Employee engagement is notoriously hard to measure. Given that so many different variables affect it – and people themselves are remarkably different – it’s a tricky thing to quantify. The definition of employee engagement is variable too: some people equate it employee happiness, others to being energized, or finding meaning in your work. Whatever your definition, engagement is an emotion – and emotions are difficult to quantify. So, how do you measure it?
The reason we’re all so keen to accurately measure engagement is because we know how important it is; having committed, hard working staff who are emotionally invested is a vital factor for any successful workplace. But being such a nuanced and subjective quality, there is no single way to calculate employee engagement. Instead, it requires a combination of approaches. The best approaches include:
We can measure engagement to a certain degree by having one-on-one meetings with employees. These work well as private, frequent chats, where you can find out how individual employees are getting on. It’s really important that employees feel safe and comfortable during these meetings – able to open up and be honest – so keep these feedback meetings informal.
These meetings are your chance to find out where people are struggling, what they’re enjoying, what they want to change and where they want to be professionally. Using this regular feedback, you can then help employees take effective action – making adjustments and creating opportunities which help them progress.
But don’t just leave direct feedback to one-on-ones. To be useful, it should be encouraged, openly available and regular. Staff focus groups, forums, diversity networks, away days, internal communication channels and cross-company workshops are all great ways to help people share what is and isn’t working.
Employee engagement can also be gleaned from each employee’s performance. A few things to keep in mind are:
- Efficiency – whether tasks are taking longer than normal to complete. Inconsistent performance uncharacteristic errors, a restless work approach and withdrawal are all indicators of a lack of engagement.
- Workload – working well beyond their capacity, with few breaks. High-pressure environments, unamangable workloads and a lack of control over work breeds disengagement.
- Overtime – working far longer hours or staying serially late at work. Perhaps they’re trying to counterbalance a drop in their efficiency, perhaps they don’t want to deal with whatever’s waiting at home. Either way, overtime is a sign of struggle and inbalance in our work/life relationship.
These indicators can be easily followed with the use of apps like Timely, which automatically track employee hours and feed team performance data into one centralized dashboard. You can quickly pinpoint patterns of disengagement – as well as those headed for the other end of the scale. Bear in mind that being too engaged can also be problematic; leading to mental exhaustion, taking on too much work, feeling overwhelmed and eventually burnout.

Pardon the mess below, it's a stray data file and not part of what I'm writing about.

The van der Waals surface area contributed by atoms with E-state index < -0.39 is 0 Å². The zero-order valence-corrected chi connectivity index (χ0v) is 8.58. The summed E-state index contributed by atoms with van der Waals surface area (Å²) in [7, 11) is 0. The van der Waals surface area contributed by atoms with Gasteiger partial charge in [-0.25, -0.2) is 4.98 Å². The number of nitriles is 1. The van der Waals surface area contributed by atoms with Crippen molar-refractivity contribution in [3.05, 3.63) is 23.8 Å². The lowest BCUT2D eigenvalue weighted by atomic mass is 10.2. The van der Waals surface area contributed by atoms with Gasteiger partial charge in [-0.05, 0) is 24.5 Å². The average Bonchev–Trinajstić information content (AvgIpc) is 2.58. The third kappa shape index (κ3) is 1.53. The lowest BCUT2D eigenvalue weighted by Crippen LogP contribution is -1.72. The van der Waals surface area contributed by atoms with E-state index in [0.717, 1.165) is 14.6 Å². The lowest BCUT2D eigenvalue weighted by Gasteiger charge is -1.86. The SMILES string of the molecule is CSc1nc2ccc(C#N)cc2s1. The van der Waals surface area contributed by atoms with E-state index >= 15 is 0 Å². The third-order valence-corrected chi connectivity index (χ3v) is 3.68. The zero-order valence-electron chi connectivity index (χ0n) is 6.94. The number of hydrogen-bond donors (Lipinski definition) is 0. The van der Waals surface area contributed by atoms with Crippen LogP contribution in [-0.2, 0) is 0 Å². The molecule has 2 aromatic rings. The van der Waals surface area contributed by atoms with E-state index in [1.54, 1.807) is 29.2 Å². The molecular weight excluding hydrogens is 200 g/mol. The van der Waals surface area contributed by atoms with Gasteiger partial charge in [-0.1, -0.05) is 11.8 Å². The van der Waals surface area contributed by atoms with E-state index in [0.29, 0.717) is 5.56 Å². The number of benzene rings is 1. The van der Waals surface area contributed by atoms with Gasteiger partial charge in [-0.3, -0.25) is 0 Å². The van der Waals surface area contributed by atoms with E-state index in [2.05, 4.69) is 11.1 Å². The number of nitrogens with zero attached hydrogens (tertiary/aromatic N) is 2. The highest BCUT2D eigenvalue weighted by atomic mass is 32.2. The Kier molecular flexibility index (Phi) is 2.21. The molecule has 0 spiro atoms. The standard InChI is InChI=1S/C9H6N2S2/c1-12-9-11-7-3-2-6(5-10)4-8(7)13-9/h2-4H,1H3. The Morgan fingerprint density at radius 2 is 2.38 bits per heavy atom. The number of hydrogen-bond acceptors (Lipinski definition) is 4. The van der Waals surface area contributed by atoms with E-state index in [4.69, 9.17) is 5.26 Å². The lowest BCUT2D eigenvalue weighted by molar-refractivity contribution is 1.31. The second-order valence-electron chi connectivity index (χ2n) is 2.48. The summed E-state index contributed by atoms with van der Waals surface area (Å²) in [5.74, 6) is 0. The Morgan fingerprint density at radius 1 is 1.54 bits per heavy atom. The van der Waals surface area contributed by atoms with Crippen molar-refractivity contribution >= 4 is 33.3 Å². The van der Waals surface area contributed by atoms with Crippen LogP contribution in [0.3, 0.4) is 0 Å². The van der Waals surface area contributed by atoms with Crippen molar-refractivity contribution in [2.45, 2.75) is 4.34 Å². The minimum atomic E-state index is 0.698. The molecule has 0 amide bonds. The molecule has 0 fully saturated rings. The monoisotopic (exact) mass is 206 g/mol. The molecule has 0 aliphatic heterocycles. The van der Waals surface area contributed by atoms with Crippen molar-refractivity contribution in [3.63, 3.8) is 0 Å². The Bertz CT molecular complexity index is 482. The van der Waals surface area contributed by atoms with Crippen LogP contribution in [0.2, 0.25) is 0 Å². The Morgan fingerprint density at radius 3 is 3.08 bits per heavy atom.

This method requires some emotional intelligence but can work really well if you know employees on an individual level. During team meetings or staff events, keep an eye on how employees interact, to gauge their mental “presence” at work. Of course, all employees are different, and some people are just shy, but if previously outgoing employees suddenly withdraw, it can be a telltale sign they’re unhappy about something.
A few places to start: in meetings, are they sharing their ideas and sounding enthused – or are they uncharacteristically quiet or unsure? Are they participating in social threads on Slack? Do they join in with jokes or actively contribute ideas? Do they talk about their work with pride?
Many companies now use tailored surveys and tools to measure engagement. Pulse surveys – which are shorta and frequent – are good at getting an idea of ongoing engagement levels in your office. Surveys vary but should always include the three questions the Employee Satisfaction Index (ESI) is based on: How satisfied are you with your current workplace? How well does your current work meet your expectations? How close is your current workplace to the ideal one?
You can also use purpose-built engagement tools. Popular ones include Reflektive, where managers conduct performance reviews and employees provide feedback, and Engagedly, which utilizes one-on-one feedback, social praise, and recognition to boost engagement. Others, like Hppy, are super simple, but help management understand what impacts employee moods and morale; managers can ask whatever question they want, but users can only reply with emojis – happy, sad, or OK.
Even if you use all these approaches, it’s still not easy to get a complete picture of someone’s true engagement. When people offer insights in a one-to-one, it might not reflect how they actually feel. A person might not want to share everything they’re feeling, particularly with their superiors, but good management is able to recognize those barriers and find other ways to help.
It’s vitally important to remember that mental health problems aren’t always obvious. People often conceal disorders like depression, and anxiety and stress aren’t necessarily immediately recognizable – especially when you don’t know an employee on a personal level. Learn how to better support employee mental health with this comprehensive guide.
When it comes to measuring employee engagement, the main thing to consider is that engagement will never be static. Just like a person’s mood, it ebbs and flows, and measuring it requires ongoing effort. A one-off index won’t help you monitor engagement in the long-term... and it won’t help you improve it, either. You will never arrive at a complete picture of any employee’s happiness – instead, you need to keep adding to it through ongoing, unpressured contact.